Waiting in the lobby of the animal hospital’s office with her dog, the co-director of Social Tees Animal Rescue, Dimitra Molossi, saw a man walk in holding a tiny puppy.
He quickly handed the tiny puppy off to the receptionist and left.
“He told her that the dog was defective and he wanted her to be put to sleep,” Molossi told The Dodo. “The receptionist said he was the owner of a pet store nearby and nobody was buying her. Apparently, he’s dumped animals with them before.”
After taking one look at the tiny puppy, the receptionist knew there was nothing wrong with her. Aside from having a bent front leg and a little trouble walking, she was just like any other happy puppy — and wouldn’t stop wagging her tail at all of the new people around her.
The vet checked her out right away while Molossi called her rescue partners to arrange a foster home. They named her Clover — after the stroke of good luck that left her in the right hands.
Clover’s back legs are also slightly bent, due to what the vet assumed was an untreated bacterial infection and no physical exercise during the first months of her life. After getting X-rays and some vaccines, Clover was sent to her foster home that night with antibiotics and anti-inflammatory medicine.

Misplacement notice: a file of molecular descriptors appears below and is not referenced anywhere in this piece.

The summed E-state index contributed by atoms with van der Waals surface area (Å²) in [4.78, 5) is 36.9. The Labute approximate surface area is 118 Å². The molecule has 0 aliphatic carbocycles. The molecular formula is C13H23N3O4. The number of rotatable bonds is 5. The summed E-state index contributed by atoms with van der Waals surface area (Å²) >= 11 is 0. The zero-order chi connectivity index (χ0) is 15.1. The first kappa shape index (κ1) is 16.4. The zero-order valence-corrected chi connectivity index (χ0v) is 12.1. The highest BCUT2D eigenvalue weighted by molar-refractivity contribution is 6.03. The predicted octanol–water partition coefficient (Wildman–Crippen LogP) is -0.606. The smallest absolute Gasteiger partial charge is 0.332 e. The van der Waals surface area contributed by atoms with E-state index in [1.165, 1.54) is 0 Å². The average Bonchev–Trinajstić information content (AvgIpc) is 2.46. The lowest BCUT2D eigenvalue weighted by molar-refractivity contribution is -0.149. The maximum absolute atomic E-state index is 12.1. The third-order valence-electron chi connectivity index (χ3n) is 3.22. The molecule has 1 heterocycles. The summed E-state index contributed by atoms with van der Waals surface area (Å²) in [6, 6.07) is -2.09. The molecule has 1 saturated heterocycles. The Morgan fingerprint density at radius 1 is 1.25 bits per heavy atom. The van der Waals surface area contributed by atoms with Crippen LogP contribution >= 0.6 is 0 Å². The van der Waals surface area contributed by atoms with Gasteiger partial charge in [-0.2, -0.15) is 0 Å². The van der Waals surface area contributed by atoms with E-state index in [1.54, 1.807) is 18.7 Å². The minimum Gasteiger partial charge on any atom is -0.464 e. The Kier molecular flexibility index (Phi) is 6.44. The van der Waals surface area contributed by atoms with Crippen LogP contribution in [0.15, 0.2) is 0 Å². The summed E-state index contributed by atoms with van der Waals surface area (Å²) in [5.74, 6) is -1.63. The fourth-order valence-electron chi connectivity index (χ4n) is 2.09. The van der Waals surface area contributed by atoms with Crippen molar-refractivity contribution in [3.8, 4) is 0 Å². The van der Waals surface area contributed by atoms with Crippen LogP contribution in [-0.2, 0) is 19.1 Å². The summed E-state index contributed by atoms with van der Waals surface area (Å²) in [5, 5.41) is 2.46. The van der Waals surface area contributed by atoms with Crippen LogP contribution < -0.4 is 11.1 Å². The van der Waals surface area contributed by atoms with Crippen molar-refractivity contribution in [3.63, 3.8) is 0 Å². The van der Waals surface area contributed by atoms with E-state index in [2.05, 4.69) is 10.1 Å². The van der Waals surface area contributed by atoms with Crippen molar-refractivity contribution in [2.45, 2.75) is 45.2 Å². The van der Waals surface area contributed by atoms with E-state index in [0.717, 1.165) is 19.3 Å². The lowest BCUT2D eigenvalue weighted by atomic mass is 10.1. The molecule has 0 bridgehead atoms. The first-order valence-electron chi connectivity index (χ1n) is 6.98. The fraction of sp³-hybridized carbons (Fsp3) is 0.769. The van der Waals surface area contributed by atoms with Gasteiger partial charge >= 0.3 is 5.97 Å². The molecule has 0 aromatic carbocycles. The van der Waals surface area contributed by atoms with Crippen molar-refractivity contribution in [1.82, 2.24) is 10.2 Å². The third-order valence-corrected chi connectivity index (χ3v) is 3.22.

“She’s not in any pain now and is already starting to walk better,” Molossi said. “She was so smelly — you could tell nobody paid attention to her.”
While Clover is safe and happy now, her situation is common for thousands of other puppies for sale in pet stores throughout the country. The majority of these puppies are bred and raised in puppy mills, large-scale breeding operations that offer minimal to no veterinary care or contact with humans.
When they are shipped out to be sold in pet stores, their mothers remain at the mills to continue breeding litter after litter until they are too sick or old to have puppies. Many of the puppies are sold sick or injured to unsuspecting buyers at pet stores for upwards of $1,000.
Small dogs like Chihuahuas are particularly common at puppy mills, as their size enables breeders to house a larger number of dogs in confined cages or pens. Some may never see sunlight until they are brought outside to be handed off to their buyer or to have their photo taken for an online advertisement. Their mothers can go their entire lives without seeing the sun.
“She is just a baby — so hopefully she will never remember any of that,” Molossi said. “She was just sitting in this box at a pet store and everyone passed her up because of her leg. He was probably trying to sell her for at least $1,500.”
Luckily, it seems that Clover has quickly moved beyond her rough start to life and is just like any other tiny puppy.
While Clover is still working on strengthening her legs, her foster mom continues to give her special massages a few times per day — and she should be ready for a forever home within the next few weeks.
“She has no idea that she is any different,” Molossi said. “She runs around and plays all day. Her tail won’t stop wagging.”
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H/T: The Dodo